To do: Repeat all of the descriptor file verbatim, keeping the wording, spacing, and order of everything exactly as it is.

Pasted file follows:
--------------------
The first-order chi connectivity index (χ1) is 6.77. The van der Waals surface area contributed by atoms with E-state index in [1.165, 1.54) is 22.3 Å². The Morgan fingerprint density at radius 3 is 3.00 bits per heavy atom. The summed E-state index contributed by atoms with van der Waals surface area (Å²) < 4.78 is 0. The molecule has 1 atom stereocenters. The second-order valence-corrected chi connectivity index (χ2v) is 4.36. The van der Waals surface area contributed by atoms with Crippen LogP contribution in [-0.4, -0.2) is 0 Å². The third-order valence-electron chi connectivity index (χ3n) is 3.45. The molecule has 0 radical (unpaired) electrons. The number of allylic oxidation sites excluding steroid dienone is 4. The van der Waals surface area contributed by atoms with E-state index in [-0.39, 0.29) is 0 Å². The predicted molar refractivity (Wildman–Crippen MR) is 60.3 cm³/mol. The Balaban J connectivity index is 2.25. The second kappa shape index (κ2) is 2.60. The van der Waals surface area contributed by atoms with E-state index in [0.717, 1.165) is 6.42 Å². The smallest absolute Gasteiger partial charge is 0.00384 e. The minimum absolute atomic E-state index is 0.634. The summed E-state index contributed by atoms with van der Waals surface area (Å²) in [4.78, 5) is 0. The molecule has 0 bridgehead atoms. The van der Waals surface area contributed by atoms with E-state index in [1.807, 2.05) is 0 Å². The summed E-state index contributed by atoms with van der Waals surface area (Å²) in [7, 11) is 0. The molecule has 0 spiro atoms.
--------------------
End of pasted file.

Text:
The first-order chi connectivity index (χ1) is 6.77. The van der Waals surface area contributed by atoms with E-state index in [1.165, 1.54) is 22.3 Å². The Morgan fingerprint density at radius 3 is 3.00 bits per heavy atom. The summed E-state index contributed by atoms with van der Waals surface area (Å²) < 4.78 is 0. The molecule has 1 atom stereocenters. The second-order valence-corrected chi connectivity index (χ2v) is 4.36. The van der Waals surface area contributed by atoms with Crippen LogP contribution in [-0.4, -0.2) is 0 Å². The third-order valence-electron chi connectivity index (χ3n) is 3.45. The molecule has 0 radical (unpaired) electrons. The number of allylic oxidation sites excluding steroid dienone is 4. The van der Waals surface area contributed by atoms with E-state index in [-0.39, 0.29) is 0 Å². The predicted molar refractivity (Wildman–Crippen MR) is 60.3 cm³/mol. The Balaban J connectivity index is 2.25. The second kappa shape index (κ2) is 2.60. The van der Waals surface area contributed by atoms with E-state index in [0.717, 1.165) is 6.42 Å². The smallest absolute Gasteiger partial charge is 0.00384 e. The minimum absolute atomic E-state index is 0.634. The summed E-state index contributed by atoms with van der Waals surface area (Å²) in [4.78, 5) is 0. The molecule has 0 bridgehead atoms. The van der Waals surface area contributed by atoms with E-state index in [1.807, 2.05) is 0 Å². The summed E-state index contributed by atoms with van der Waals surface area (Å²) in [7, 11) is 0. The molecule has 0 spiro atoms.